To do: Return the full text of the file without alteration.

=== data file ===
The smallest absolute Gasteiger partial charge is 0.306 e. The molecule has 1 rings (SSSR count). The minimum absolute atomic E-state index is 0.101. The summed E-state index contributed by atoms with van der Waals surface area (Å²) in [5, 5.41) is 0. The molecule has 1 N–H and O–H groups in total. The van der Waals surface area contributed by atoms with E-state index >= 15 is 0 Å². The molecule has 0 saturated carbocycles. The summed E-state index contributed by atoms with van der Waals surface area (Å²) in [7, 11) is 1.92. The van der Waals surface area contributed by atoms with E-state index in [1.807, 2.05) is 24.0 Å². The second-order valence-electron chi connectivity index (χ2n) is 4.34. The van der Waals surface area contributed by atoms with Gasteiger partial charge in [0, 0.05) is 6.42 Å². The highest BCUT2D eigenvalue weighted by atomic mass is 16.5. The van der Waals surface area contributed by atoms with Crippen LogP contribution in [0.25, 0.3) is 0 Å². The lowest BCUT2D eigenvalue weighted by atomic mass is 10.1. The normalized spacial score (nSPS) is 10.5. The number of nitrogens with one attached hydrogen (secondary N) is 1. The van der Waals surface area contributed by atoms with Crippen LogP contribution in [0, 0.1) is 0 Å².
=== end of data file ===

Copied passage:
The smallest absolute Gasteiger partial charge is 0.306 e. The molecule has 1 rings (SSSR count). The minimum absolute atomic E-state index is 0.101. The summed E-state index contributed by atoms with van der Waals surface area (Å²) in [5, 5.41) is 0. The molecule has 1 N–H and O–H groups in total. The van der Waals surface area contributed by atoms with E-state index >= 15 is 0 Å². The molecule has 0 saturated carbocycles. The summed E-state index contributed by atoms with van der Waals surface area (Å²) in [7, 11) is 1.92. The van der Waals surface area contributed by atoms with E-state index in [1.807, 2.05) is 24.0 Å². The second-order valence-electron chi connectivity index (χ2n) is 4.34. The van der Waals surface area contributed by atoms with Gasteiger partial charge in [0, 0.05) is 6.42 Å². The highest BCUT2D eigenvalue weighted by atomic mass is 16.5. The van der Waals surface area contributed by atoms with Crippen LogP contribution in [0.25, 0.3) is 0 Å². The lowest BCUT2D eigenvalue weighted by atomic mass is 10.1. The normalized spacial score (nSPS) is 10.5. The number of nitrogens with one attached hydrogen (secondary N) is 1. The van der Waals surface area contributed by atoms with Crippen LogP contribution in [0, 0.1) is 0 Å².